Defense Cites ‘Over Policing’ by Hong Kong Authorities in Arrests of Falun Gong Practitioners During Peaceful Demonstration

Scholars See Clear Signs of Beijing Policy, Bending Rule of Law

"Over Policing?" Hong Kong police surrounded these peaceful demonstrators with iron fences, held a press conference, and then forcefully arrested them for 'obstructing the sidewalk,' defense says.

"Over Policing?" Hong Kong police surrounded these peaceful demonstrators with iron fences, held a press conference, and then forcefully arrested them for 'obstructing the sidewalk,' defense says.

NEW YORK, July 18, 2002 (Falun Dafa Information Center) — The defense counsel in the Hong Kong case charging peaceful Falun Gong demonstrators with obstructing the sidewalk cited “over policing” and “unprofessional” behavior among the Hong Kong police during violent arrests last March.

It is widely believed that the overbearing police action, in which police outnumbered protesters and formal arrest procedures were overlooked, was in response to requests by the Beijing Liaison office to remove the protesters to avoid embarrassment over the Mainland’s persecution of Falun Gong.

Defense Details ‘Unprofessional’ Police Behavior

On March 14, 2002, just before 9:00am, four Swiss practitioners of Falun Gong accompanied by local supporters began a peaceful demonstration outside the Chinese Government Liaison Office at 160 Connaught Road West in Hong Kong. Soon after, an official inside the Liaison office, in possession of a private phone number to senior ranking officers, phoned the Western Police Station to register a “complaint” about the protesters outside the building, according to a statement from defense attorney John Haynes on July 9.

Police quickly arrived in large numbers, surrounded the protesters with iron fences blocking off the main entranceway of the building, and initiated a press conference. Police then forcefully seized the protesters, employing violent means including squeezing pressure points and choking, according to eyewitnesses and video footage taped at the scene.

A scale drawing of the protest site shows the alleged “obstruction of sidewalk” did not, in fact, occur until police had erected the barriers and parked squad cars on the pavement. Before the police arrived, no passage was blocked.

Police have failed to provide witnesses or evidence to support their claim of “obstruction” in this case, and neither has the Liaison official who registered the complaint submitted any formal testimony or evidence.

Police Favor Founded in Fear of Beijing, Defense Says

“To discover the true factors precipitating the seizure of so many peaceful people of good character,” the defense statement reads, “the overall history and political background of this particular area of pavement must be carefully examined.”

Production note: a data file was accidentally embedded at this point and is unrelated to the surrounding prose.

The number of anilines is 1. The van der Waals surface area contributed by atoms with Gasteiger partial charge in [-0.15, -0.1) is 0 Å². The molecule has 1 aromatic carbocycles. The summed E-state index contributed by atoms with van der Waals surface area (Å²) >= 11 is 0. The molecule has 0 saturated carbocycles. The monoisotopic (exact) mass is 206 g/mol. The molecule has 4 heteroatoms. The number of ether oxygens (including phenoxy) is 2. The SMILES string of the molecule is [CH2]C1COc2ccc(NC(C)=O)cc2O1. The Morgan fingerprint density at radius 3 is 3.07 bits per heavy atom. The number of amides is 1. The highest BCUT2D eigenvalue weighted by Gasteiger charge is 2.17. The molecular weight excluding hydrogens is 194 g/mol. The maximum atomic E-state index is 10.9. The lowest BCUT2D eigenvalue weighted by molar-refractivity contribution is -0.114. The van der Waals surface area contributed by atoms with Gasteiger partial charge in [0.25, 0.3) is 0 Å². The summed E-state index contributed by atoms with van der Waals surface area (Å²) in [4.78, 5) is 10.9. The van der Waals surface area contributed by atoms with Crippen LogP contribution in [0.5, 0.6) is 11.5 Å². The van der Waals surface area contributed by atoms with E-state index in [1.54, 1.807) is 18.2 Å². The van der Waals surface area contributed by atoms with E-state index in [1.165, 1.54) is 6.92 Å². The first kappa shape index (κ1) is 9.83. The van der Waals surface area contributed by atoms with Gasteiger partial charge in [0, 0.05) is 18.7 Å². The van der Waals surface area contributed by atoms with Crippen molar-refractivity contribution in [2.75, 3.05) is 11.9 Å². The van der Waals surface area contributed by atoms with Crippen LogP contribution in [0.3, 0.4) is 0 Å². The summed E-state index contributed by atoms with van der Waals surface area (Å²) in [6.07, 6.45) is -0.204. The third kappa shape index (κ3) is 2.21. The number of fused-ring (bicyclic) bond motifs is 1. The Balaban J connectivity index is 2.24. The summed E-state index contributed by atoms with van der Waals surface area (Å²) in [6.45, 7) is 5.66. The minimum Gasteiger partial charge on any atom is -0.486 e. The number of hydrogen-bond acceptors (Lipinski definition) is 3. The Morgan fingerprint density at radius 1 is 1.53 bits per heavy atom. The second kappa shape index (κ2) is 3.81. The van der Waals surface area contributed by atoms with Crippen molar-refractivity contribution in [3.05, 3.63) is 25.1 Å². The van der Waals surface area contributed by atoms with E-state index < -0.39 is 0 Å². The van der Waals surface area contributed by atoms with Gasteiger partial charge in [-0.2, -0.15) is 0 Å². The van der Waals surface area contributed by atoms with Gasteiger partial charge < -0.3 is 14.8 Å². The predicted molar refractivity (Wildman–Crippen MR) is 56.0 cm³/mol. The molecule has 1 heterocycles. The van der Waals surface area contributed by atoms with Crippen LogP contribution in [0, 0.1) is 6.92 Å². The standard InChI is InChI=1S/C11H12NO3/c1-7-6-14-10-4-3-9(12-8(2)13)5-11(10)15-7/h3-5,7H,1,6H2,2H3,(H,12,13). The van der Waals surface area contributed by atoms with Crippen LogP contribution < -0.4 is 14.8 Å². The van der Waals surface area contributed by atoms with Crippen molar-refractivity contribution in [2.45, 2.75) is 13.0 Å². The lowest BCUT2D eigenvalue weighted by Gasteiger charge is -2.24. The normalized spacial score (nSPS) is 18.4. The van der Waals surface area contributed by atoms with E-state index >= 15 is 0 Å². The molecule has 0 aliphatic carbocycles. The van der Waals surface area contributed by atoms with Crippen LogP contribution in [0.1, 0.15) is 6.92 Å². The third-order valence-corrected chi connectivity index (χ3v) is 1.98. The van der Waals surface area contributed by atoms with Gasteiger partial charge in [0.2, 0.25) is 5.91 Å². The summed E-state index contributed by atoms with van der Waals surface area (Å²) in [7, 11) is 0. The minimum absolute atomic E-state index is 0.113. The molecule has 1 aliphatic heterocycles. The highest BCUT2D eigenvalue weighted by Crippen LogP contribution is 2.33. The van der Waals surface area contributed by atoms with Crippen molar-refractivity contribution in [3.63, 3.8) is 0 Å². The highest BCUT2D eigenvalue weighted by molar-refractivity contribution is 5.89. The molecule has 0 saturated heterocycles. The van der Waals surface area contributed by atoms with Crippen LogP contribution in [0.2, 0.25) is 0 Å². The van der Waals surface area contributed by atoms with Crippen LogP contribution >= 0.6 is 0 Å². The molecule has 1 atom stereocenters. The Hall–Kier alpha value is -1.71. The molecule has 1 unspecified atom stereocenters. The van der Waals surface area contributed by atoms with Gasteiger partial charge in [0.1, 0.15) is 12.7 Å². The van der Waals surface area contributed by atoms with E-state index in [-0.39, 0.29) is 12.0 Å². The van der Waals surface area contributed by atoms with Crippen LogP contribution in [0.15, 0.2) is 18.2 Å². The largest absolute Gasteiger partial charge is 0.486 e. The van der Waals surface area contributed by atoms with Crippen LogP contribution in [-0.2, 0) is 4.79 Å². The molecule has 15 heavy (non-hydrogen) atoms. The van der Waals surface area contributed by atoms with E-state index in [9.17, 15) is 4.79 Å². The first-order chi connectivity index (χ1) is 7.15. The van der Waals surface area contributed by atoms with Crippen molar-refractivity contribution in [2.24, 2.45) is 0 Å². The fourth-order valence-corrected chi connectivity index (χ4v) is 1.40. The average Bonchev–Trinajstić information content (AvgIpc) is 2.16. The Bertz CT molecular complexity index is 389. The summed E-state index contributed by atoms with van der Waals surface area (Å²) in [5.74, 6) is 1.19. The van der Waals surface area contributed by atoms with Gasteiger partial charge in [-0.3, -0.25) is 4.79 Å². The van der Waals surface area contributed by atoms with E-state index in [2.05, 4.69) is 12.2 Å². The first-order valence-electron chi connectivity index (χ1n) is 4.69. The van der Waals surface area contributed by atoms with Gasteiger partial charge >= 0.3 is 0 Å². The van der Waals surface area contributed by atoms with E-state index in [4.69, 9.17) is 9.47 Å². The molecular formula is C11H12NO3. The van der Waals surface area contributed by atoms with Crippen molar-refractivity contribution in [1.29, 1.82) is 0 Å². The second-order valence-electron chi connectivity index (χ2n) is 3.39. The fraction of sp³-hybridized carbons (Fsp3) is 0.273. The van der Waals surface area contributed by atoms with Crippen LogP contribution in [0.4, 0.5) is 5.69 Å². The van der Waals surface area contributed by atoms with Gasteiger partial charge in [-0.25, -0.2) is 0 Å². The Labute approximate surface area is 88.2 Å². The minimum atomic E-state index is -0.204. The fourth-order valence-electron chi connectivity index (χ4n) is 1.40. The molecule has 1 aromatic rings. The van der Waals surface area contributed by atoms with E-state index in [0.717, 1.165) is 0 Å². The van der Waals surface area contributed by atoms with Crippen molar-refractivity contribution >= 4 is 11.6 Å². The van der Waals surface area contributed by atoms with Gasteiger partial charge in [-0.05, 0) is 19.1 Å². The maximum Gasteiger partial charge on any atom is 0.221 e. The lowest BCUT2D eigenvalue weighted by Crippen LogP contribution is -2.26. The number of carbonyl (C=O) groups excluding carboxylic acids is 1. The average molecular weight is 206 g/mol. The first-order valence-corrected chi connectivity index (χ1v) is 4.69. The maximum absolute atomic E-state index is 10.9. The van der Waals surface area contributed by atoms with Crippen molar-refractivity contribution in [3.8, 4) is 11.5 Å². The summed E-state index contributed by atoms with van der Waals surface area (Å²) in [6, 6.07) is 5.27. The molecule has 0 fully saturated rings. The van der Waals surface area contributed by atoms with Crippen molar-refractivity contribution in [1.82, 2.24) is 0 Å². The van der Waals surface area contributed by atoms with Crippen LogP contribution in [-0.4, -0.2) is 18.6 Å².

Falun Gong was banned by the Mainland three years ago. Since that time Beijing has applied heavy pressure to Hong Kong to adopt its repressive policy against Falun Gong.

Protests and appeals by Falun Gong practitioners have been markedly peaceful in nature both inside China and abroad. The police and legislators in Hong Kong, however, have gradually shown signs of adopting Beijing’s oppressive stance on the practice during the last three years.

“When we look at all the details, from Tung Chee-hwa’s statements about Falun Gong using Jiang Zemin’s terms, to the instances of police disturbing peaceful rallies [8/25/01 and 10/11/01], to the denying entry to foreign travelers associated with Falun Gong [January 2001 and July 2002], we see a very clear pattern emerging,” commented Dr. Shiyu Zhou, professor at the University of Pennsylvania. “Hong Kong has taken disturbing steps away from its once-cherished rule of law, and has begun to adopt the policies of the [Mainland] totalitarian regime.”

Sophie Xiao, a spokeswoman for Falun Gong practitioners in Hong Kong, is hopeful for Hong Kong’s handling of this case. “We’re calling on [the SAR officials] to stand up for the principles that have made Hong Kong proud among the world community in the past. Jiang’s persecution of Falun Gong must and will end, and I hope Hong Kong will not bow to his agenda this time.”

“Falun Gong’s peaceful appeals have become a symbol of Hong Kong’s ‘one country, two systems’ policy, and a symbol of a free society,” Xiao continued. “The result of this trial will certainly affect Hong Kong’s own future.”